Monday, June 22, 2015

When Daily Grind and Eternal Hope Collide



John Piper once wrote:
                God is not so distant or even so ‘religious’ that He only cares about what happens at church and during devotions. Every square inch of this earth is His and every minute of our lives is a loan from His breath. He is much more secular than we often think.”




Faith is the “evidence of things not seen.” (Heb. 11:1)

So we fix breakfast, brush our teeth, throw a few towels in the laundry, and go to work.

And we live by faith that there’s an invisible God who cares about this daily grind.

‘The Lord lives!” Psalm 18 has shouted since King David’s time.

He lives, and He loans us breath, and we walk the dog and turn on the dishwasher and we buy eggs again.

Because surrounding this daily grind is an invisible hope we cling to by faith that eternity is waiting.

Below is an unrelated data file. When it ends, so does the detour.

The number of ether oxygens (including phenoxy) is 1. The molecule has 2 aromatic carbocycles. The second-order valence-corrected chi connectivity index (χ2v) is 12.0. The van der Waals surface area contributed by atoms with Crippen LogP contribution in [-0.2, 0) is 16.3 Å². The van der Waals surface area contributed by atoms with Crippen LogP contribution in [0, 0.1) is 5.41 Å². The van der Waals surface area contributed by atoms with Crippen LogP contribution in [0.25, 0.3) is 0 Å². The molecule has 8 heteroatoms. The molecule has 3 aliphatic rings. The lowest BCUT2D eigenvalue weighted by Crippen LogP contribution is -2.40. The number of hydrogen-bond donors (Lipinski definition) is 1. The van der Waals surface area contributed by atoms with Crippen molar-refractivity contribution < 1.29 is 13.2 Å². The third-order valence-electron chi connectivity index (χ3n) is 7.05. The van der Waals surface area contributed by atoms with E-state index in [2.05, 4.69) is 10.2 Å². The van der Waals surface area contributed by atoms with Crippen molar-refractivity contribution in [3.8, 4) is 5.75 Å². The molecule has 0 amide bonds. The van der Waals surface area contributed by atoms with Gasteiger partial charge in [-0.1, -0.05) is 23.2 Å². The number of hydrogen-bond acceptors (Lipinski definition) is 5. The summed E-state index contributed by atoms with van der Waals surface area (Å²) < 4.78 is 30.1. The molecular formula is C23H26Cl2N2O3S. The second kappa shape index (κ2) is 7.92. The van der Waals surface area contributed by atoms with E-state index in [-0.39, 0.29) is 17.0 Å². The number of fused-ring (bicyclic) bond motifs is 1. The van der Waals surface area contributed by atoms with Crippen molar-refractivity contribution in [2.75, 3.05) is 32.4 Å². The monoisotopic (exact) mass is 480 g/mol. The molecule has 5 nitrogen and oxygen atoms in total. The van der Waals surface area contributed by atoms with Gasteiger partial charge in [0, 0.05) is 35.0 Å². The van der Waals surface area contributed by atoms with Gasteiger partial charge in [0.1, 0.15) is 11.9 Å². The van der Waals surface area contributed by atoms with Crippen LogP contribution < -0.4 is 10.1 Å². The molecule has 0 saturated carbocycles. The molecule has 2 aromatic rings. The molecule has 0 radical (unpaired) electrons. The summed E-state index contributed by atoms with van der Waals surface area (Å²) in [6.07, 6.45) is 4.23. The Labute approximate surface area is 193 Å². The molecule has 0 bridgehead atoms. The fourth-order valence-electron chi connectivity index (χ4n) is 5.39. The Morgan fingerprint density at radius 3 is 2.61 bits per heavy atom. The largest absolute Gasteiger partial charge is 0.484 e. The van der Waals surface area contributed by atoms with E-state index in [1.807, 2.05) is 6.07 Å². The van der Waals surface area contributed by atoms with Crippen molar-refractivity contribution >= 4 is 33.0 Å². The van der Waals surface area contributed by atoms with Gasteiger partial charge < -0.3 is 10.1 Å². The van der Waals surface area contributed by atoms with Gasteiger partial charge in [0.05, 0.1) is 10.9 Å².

“It is the long view that helps these shadowed days.” – Amy Carmichael


The mundane keeps us hoping.

Because this daily grind is lived in the presence of the God who lives.

He is there when we grab a shopping cart – always the one with the wobbly wheel.
He notices the empty sink, the wiped-down mirror, another Sunday casserole put in the freezer.
He tells us to pray for our daily bread.

He is “much more secular than we often think,” because He lives and always will, and living is daily grind, not a string of monumental moments.

Because He lives, we will live also. (see John 14:19)

Eternity will still be living.

And living, even with today’s daily grind, is breathing in the presence of the God who lives.

One day, eternity will collide with our daily grind.

And the truth of His presence will no longer be invisible.


"I go to prepare a place for you . . . 
that where I am, there you may be also." (John 14:3)



 

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